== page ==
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The power of water

Special to the Star

One sees signs of erosion all over the arid Mojave Desert. Most people seem to believe it’s all wind erosion. But it’s not! Most of it is erosion by water, and most of it started eons ago.

Millions of years ago most of the Mojave Desert was, believe it or not, at the bottom of a vast inland sea, which stretched eastward to the Rocky Mountains. Proof, you ask. Geological evidence proves it. We have vast limestone quarries, and limestone is formed under water. People can still find seashells on the desert too!

Then plate tectonics and uplift occurred, building the mountains around us. The Sierras, San Gabriel, and San Bernardino ranges are uplifted mountains. Plate tectonics, the clash between the Pacific and North American plates, gradually lifted the inland areas of California to almost 3500 feet. The remaining mountains were once “islands” beneath the sea. Deadman’s Point is what geologists call an “inselberg”—a pile of rocks once beneath water and piled there by forces we cannot even imagine.

Then water erosion set in. The mountains began to experience rainfall, stronger as they grew higher. And streams and gullies, at first very wet, scalloped the landscape. The Mojave River, which in places is over a mile wide in its floodplain, is excellent proof that water was once plentiful here. So are our underground aquifers. The Mojave River has in historical times flooded far beyond its traditional banks. A notable historian, whose name I don’t remember, recalled that after one such a flood, the entire Jess Ranch development area was on the Hesperia side of the river. The actual floodplain extends from the tall banks in Hesperia and the “bluffs” of Spring Valley Lake, all the way east to just below Kiowa Road. Given the right circumstances, the Mojave River could reclaim all its flood plain.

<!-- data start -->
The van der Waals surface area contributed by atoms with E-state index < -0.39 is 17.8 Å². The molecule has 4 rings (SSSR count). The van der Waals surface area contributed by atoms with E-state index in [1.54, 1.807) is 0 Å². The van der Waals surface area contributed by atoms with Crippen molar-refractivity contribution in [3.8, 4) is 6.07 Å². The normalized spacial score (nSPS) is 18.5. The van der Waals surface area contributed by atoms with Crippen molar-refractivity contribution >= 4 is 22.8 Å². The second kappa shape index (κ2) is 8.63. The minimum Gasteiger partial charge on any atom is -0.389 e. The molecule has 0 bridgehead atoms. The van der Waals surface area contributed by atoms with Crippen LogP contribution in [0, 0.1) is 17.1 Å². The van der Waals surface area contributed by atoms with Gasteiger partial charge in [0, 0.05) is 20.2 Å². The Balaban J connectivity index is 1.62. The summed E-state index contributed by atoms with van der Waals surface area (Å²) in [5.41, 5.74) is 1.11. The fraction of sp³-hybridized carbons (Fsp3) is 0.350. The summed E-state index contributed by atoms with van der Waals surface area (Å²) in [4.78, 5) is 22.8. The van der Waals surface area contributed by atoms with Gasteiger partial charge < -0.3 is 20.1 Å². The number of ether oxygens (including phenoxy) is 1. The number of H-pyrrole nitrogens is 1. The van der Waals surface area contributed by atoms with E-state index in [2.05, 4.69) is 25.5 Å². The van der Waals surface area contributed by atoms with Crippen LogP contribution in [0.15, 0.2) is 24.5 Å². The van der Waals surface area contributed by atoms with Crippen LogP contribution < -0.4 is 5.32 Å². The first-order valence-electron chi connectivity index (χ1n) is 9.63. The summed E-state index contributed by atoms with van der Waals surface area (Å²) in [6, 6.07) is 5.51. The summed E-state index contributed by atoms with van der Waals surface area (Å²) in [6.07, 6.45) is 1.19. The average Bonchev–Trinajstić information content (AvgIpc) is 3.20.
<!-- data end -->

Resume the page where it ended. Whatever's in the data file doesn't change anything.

And then there’s the various washes - the Oro Grande Wash starts beneath the foothills of the San Gabriel’s and runs approximately north all the way to the Upper Narrows at the Mojave River. The Antelope Valley wash, commonly know as “Honda Valley,” and its smaller tributary that diverts through the Hesperia Golf Course, and also empties into the Mojave River, is another prime example. Hesperia has several other moderate to large washes.

Most of central Apple Valley actually stands in the midst of an area identified on old ordinance maps as “Apple Valley Dry Lake.” The infrequent washes from the Granite Mountains all drain into this area, which is why Apple Valley is so prone to flooding. Areas of Hesperia and Victorville and other communities also have this recurrent problem, and all it takes is a wetter-than-normal winter for them to show.

Most of the Victor Valley has been sculpted by water, not wind, contrary to popular belief, and communities and developers need to practice caution, not their pocketbooks, to avoid hazardous areas. I hope you don’t live in a flood prone area!


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